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Early Childhood Centers and URJ Camps: Let’s Get Together!
Lisa David, Associate Director of Camping, URJ

Originally appeared in URJ Ganeinu Early Childhood Newsletter

Rabbi Ethan Tucker, in his “Immersion and Identity” presentation, argues that immersion experiences are central to creating a “radiant core that can inspire an abiding attachment to Jewish identity.” He observes, “the power of immersion experiences in general…is their ability to generate the kind of intensity required to navigate today’s world Jewishly. In short, they create miniature Jewish societies.”
In the fall of 2009, the professional and lay leadership of the URJ began to recognize that within our Reform Movement we were nurturing two distinct universes of miniature Jewish societies: early childhood education programs and summer camps. These transformative educational experiences had much in common:
  • Living life in “Jewish time”: celebrating holidays, sharing meals and marking moments based on a Jewish calendar and rituals (many of which were perhaps not observed outside of the educational setting
  • Experiential application of Jewish values: creating intentional communities that teach and reinforce Jewish values through role modeling, practice and processing
  • Passionate, skilled and trained Jewish educational professionals: camp and school administrative leadership, as well as teachers and counselors in direct contact with kids, have extensive training in Jewish education
  • Opportunity to engage families: parents are very invested in their child’s educational experience; as the child experiences Jewish ritual and learning, the family can be engaged, as well
  • Learner experiences Judaism as joyful: music, play and fun are all key components of both settings; when experienced in a Jewish context, Judaism itself is seen as joyful, a very important positive connection to make at critical periods of identity development
  • Building Jewish social networks for students and families: the social connections made can be lifelong, and Jewish social connections are a key predictor of future involvement
Despite these commonalities, little was being done to link these experiences so families could see their child’s Jewish education as an ongoing journey, not an episodic experience. In the summer of 2010, the URJ Camps and Early Childhood professional and lay leadership launched the first ECE-Camp Caravan at Olin Sang Ruby Union Institute (OSRUI) in Oconomowoc, Wisconsin. The following summer caravans visited URJ Camp Harlam in Pennsylvania and URJ Crane Lake Camp in Massachusetts.
2010 ECE Caravan
Participants of the first ECE-Camp Caravan in 2009 at URJ Olin-Sang-Ruby Union Institute
This caravan functioned as a think tank of sorts, with the goal being to develop some creative and innovative ways in which our Reform Movement early childhood centers and camps might collaborate to better meet the needs of Jewish youth and families. Through observation of camp activities, discussions with key community members and our own processing meetings, we discussed and developed a range of exciting concepts and strategies.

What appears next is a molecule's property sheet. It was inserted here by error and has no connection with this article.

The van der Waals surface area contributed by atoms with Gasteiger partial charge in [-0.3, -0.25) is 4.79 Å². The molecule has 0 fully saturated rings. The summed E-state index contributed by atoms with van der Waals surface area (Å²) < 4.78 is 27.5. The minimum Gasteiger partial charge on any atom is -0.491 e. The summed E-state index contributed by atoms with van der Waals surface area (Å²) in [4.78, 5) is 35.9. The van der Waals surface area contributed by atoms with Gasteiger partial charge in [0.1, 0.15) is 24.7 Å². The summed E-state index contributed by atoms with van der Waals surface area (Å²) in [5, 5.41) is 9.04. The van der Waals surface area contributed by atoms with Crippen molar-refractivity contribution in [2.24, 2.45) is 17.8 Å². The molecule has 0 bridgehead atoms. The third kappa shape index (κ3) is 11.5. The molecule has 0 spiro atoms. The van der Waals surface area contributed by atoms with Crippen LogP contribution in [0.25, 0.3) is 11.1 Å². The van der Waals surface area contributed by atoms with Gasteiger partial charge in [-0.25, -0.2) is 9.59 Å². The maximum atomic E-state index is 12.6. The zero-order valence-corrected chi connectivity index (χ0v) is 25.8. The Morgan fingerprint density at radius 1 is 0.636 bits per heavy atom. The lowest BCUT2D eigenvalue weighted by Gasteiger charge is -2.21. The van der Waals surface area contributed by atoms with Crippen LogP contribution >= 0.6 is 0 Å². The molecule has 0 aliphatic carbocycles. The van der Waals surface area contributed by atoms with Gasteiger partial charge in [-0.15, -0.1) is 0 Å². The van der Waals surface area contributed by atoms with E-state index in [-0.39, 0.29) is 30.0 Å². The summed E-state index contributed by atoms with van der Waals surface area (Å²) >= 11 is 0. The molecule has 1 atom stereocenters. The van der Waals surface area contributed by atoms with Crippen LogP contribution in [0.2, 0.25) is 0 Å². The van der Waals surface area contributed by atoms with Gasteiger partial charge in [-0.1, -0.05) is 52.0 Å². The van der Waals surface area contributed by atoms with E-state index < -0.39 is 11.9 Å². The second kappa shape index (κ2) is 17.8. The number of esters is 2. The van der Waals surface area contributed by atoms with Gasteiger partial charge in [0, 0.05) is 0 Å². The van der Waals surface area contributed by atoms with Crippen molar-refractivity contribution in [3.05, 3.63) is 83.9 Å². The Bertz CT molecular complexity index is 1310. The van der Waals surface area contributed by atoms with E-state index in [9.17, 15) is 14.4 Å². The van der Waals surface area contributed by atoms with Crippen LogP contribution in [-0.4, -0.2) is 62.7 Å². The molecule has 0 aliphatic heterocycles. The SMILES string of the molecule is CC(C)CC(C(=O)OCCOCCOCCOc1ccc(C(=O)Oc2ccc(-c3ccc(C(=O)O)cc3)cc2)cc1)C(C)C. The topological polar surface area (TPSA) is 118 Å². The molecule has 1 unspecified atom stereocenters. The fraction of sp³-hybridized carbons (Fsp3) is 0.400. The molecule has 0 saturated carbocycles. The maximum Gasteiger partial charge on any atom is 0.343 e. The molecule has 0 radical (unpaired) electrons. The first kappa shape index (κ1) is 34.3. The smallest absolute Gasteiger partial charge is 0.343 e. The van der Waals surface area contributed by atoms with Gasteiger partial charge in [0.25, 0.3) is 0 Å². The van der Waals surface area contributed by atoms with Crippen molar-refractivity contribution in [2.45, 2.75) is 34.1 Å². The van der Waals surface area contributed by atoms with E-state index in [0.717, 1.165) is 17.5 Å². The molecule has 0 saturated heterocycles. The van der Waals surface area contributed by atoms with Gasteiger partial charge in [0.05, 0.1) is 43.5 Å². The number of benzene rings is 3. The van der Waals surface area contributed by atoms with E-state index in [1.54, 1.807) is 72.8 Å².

Central to our discussion was Rabbi Tucker’s concept of a radiant core, introduced to us by OSRUI Camp Director Jerry Kaye. The concept allowed us to think about models of excellence within each setting, but also prompted discussion about how, within our Movement, there are opportunities for us to link our two settings/cores in order to create an even brighter and more compelling Jewish community.
One educator shared a reflection about attending a Hebrew High School graduation ceremony, where all but one of the 12 or so graduates had attended her early childhood program. Wouldn’t it be exciting, we imagined, if we cultivated Tucker’s radiant communities? In radiant communities, educational experiences that are proven to have an impact would be linked through shared human resources; shared educational goals and content; seamless transitions between distinct settings; and, perhaps most importantly, sacred relationships. Participants would experience an early childhood program, camp, religious school, congregational life, family educational experiences and lifecycle events as a cohesive force providing meaning to their lives.
Practically speaking, we discussed many opportunities to “link the silos” of Early Childhood Education and Camping:
  • Connect early childhood day camps to URJ Camps and share program resources
  • Use a URJ camp as a site for Early Childhood programs, such as family retreats
  • How can camp be a model for early childhood curriculum and vice versa?
  • What can we learn from each setting about including parents in the Jewish journey of their child, and encourage them to continue their own journey?
  • What resources might we share between our settings?
  • How can early childhood centers and camps work together to encourage professional development?
  • Share resources and best practices for teaching worship, music and the arts in a Jewish context
  • Consider any part– or full-time staff that can be shared among settings, providing continuity
These efforts are ongoing and we will continue to work together to leverage the impact each of these Caravans has on lifelong Jewish engagement as we strive to create radiant communities. We're excited to be hosting a caravan this summer 2012 at URJ Camp Coleman in Georgia. To learn more, email camps@urj.org or call 212-650-4070.
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